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Qatar's Strategic Shift to Natural Gas: Key Insights

Qatar, home to 11% of the world’s proven natural gas reserves and almost 30% of the Middle East’s reserves, is strategically reshaping its energy sector.

In January 2019, the nation, one of OPEC’s longest-standing members, left the organization to shift its emphasis from oil to natural gas. This was reflected in a decline of 18% in Qatar's crude oil production between 2012 and 2017, which has since remained relatively flat at around 600,000 barrels per day.

In 2021, Qatar established itself as the world’s sixth-largest dry natural gas producer, the second-largest liquefied natural gas (LNG) exporter, and the third-largest holder of natural gas reserves.

Qatar, home to 11% of the world’s proven natural gas reserves and almost 30% of the Middle East’s reserves
Qatar's LNG exports have demonstrated a global reach

The country's natural gas production experienced an annual growth of 18% between 2003 and 2013.

However, from 2013 to 2021, growth decelerated to less than 1% per year due to maturing fields and a lack of new production. Despite this, Qatar's dry natural gas production maintained a steady average of around 16 Bcf/d from 2016 to 202, according to EIA.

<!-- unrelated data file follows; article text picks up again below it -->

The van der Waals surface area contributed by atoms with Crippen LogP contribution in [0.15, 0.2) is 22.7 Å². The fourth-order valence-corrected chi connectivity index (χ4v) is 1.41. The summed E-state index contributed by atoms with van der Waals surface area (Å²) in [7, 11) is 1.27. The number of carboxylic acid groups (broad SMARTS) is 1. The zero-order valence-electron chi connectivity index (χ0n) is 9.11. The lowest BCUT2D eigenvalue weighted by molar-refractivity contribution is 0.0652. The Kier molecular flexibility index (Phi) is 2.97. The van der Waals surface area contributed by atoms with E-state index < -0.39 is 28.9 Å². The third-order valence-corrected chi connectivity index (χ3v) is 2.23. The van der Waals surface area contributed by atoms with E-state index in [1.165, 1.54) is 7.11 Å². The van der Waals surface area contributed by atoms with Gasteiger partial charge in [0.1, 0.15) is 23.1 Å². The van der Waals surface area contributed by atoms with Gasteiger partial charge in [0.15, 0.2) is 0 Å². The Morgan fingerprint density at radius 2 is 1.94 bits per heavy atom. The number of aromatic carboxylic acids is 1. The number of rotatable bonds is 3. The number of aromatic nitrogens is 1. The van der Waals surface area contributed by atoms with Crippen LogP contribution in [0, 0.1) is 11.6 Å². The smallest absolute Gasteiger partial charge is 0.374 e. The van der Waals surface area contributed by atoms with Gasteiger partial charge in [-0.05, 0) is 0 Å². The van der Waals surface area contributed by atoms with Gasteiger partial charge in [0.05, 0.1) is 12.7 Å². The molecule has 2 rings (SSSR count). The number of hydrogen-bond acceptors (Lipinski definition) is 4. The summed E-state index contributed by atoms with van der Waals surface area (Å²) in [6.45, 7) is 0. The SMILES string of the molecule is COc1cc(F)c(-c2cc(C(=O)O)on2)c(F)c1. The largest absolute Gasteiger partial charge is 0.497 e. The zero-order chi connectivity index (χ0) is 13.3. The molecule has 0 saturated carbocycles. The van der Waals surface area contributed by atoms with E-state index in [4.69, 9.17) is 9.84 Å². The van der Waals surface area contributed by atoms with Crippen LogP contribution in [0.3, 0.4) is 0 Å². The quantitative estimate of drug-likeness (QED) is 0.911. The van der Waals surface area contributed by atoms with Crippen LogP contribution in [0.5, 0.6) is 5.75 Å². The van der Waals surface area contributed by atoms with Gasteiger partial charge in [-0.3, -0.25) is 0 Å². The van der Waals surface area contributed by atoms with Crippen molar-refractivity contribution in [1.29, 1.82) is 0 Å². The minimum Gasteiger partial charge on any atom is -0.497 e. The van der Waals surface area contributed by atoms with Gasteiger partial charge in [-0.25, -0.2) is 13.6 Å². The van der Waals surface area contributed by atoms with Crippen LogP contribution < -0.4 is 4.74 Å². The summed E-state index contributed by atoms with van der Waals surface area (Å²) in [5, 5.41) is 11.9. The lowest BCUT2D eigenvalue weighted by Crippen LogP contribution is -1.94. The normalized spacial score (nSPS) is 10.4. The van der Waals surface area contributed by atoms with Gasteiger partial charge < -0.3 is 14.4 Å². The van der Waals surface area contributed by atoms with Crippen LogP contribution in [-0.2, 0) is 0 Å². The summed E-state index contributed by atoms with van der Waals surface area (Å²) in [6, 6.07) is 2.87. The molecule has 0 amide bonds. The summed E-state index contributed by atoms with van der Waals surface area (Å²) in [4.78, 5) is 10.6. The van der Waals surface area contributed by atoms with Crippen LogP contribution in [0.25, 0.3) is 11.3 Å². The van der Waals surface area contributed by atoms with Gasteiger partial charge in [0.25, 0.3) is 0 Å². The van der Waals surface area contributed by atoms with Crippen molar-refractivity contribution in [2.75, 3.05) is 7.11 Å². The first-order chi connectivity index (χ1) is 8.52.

Qatar’s vast natural gas reserves are primarily located in the giant offshore North Gas Field, also known as South Pars on Iran’s side of the Persian Gulf.

In an effort to boost production, the government plans to expand the North Field by 2028. This expansion is projected to offset the declines from mature fields and increase overall natural gas output.

In alignment with this plan, state-owned Qatar Energy aims to increase the country’s export capacity to 19.7 Bcf/d. This will be achieved by initiating commercial service of six new liquefaction trains linked to two new North Field LNG export terminal projects. It's noteworthy that between 2011 and 2021, Qatar's natural gas export capacity remained stable at 13.3 Bcf/d.

Qatar's LNG exports have demonstrated a global reach, including exports via the Dolphin Pipeline to the United Arab Emirates and Oman. In 2021 alone, Qatar shipped 2.04 Bcf/d through this pipeline.

Furthermore, in 2022, over 70% of its LNG exports were shipped to Asia and 25% to Europe, reflecting high electricity and natural gas demand in these regions.

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